Why does cold weather make me happy? I love cold weather. I love rugging up to the eyeballs and splashing in puddles. The only time I go to the beach is in winter when I can watch the waves crash and pound on the beach and I am snugged up in the car with the heater on. This is a shame really because I live in Western Australia with arguably some of the prettiest beaches in the world.
I suffer from reverse SAD (Seasonal Affective Disorder), also known as summer SAD. I loathe summer. The waves of heat coming off the bitumen make me very cranky and I fiercely resent getting hot and sweaty before work and coming home on the train feeling like I’ve been dragged through a bed of hot coals. Summer Sadness generally affects people, mainly females, in hotter climates, and is probably caused by too much sunshine.
Rain makes me joyful and hail and sleet makes me positively ecstatic. It doesn’t snow in Western Australia. Sunshine on a winter’s day feels like God’s betraying me. Most of my depressive tendencies come out at the end of a long, hot season, because in Australia summer is a long, drawn out process, starting in November and ending in May.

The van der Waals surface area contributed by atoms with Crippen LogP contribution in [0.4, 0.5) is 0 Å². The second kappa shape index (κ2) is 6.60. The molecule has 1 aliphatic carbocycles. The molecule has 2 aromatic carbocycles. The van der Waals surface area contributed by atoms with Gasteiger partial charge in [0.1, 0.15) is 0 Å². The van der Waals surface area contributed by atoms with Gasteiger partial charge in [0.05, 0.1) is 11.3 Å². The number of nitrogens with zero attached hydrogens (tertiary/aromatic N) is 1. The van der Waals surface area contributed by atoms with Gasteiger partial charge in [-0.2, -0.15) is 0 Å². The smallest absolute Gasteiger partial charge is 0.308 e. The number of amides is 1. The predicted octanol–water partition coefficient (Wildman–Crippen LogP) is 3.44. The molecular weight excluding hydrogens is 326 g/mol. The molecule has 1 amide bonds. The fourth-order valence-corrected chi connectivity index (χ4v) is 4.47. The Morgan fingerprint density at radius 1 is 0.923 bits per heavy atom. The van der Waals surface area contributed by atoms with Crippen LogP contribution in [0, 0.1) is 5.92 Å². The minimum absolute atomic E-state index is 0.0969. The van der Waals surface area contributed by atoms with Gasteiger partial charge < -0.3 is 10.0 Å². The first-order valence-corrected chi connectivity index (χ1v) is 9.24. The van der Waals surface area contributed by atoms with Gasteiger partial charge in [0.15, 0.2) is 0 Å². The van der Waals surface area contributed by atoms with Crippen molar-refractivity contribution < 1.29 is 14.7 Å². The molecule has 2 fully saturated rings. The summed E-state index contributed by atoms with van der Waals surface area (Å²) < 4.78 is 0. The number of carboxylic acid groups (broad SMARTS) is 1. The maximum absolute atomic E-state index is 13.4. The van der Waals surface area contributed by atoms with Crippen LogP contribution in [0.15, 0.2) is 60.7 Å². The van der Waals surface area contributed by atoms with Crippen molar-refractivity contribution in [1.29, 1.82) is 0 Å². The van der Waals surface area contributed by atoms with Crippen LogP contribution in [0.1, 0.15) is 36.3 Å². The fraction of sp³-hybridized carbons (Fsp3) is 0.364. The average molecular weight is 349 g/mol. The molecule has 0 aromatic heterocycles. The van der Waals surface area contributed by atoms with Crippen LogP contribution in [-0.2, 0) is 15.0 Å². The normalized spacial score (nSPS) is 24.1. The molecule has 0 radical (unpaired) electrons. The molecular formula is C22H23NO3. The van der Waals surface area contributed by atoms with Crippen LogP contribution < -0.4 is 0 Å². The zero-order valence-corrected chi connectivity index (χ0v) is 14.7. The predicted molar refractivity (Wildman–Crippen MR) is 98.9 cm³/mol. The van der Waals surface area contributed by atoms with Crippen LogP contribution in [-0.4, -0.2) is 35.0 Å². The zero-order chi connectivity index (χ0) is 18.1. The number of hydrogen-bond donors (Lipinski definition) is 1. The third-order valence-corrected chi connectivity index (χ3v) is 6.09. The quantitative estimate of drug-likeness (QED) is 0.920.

Most people love the hot weather. I’m not sure if it’s my English background that’s inherent in me or whether I just hate the heat. On a trip to England in July once I had to buy thick shoes and a thicker coat, one that I was never able to wear back home in Australia – even in the grim depths of an oxymoronic “Australian winter”. The English summer is colder than our winter.
Only two other people I know love cold weather and one of them is my son who is very much like me, an indoor person, very booky and studious, who used to take a bandage to school on sports days so he could stay inside and read. The other is my child-hood best-friend who now lives in America and gets to experience snow at the same time we are frying eggs on the pavement (sidewalk).
So what can I do about this? I don’t take anti-depressants in summer, I tend to sit it out, not unlike a bear that hibernates for winter and comes out bellowing and roaring when summer arrives. Only I come alive round about June when temperatures drop considerably.
Acceptance helps. Philosophically allowing for the mood swings an increase in temperature generates for me; this liberates my mind into thinking that this too will pass. Making sure my air-conditioning works, eating light meals, cutting back on coffee and alcohol (yes all those things that make life worthwhile) cuts back on that infernal internal body heat.
Other than that I could move to Greenland where winter never ends.